During Hewlett Packard’s Discover event held in Frankfurt, Germany, the company let slip that the US Navy is getting hit by 110,000 cyber attacks per hour, or about 30 attacks every second. At the event, Mike Nefkens, head of enterprise services at HP, said, “For the US Navy we provide the network for 800,000 men and woman [sic] in 2,000 locations around the world, protecting them against 110,000 cyber attacks every hour.” He most likely made the statement in an attempt to boast about HP’s capabilities, but rather, revealed the constant threat from cyber attacks the US Navy faces.
Hewlett Packard has this information because they signed a $3.3 billion deal back in 2010 to manage the Navy Marine Corps Intranet, as well as the Navy’s move to a Next Generation Enterprise Network.
The sheer number of attacks are staggering any which way you look at it. If that 110,000 attacks per hour figure doesn’t sound too impressive, what about 96.4 billion cyber attacks per year, or about 1,833 attacks per minute?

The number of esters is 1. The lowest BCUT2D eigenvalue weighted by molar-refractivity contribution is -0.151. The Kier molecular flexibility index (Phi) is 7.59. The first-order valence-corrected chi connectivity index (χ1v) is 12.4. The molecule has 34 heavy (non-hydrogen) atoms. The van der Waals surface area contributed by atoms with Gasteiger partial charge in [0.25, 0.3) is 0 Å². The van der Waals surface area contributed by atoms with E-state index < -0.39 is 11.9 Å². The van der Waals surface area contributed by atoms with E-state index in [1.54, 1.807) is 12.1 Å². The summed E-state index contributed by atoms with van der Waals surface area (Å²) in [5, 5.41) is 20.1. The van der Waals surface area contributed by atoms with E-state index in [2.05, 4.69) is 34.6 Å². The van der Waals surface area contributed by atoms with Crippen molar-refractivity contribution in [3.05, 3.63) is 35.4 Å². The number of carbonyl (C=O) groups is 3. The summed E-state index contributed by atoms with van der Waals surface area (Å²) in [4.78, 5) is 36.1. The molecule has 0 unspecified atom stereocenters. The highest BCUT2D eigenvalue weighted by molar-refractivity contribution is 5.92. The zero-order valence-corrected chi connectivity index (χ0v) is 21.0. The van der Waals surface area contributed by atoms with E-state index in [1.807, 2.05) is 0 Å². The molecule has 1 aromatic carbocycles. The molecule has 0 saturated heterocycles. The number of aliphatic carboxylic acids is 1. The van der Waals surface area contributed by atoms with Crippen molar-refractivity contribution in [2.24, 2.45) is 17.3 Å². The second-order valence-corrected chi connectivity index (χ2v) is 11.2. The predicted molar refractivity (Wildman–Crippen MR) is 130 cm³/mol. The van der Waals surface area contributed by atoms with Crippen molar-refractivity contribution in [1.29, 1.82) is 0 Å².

Back in 2011, the Pentagon ruled that cyber attacks originating from another country officially constitute an act of war, and can be responded to with standard military actions. This, of course, meant that the US could launch a military strike in retaliation to some kind of hack that threatened national security — you know, like 96.4 billion attacks against the US Navy. Granted, not all of those attacks might come from other nations, but the majority of them most likely don’t come from some kid in a basement having a laugh. If the attackers are aware of the Pentagon’s ruling, it goes to show how confident they must feel about the security of their identity.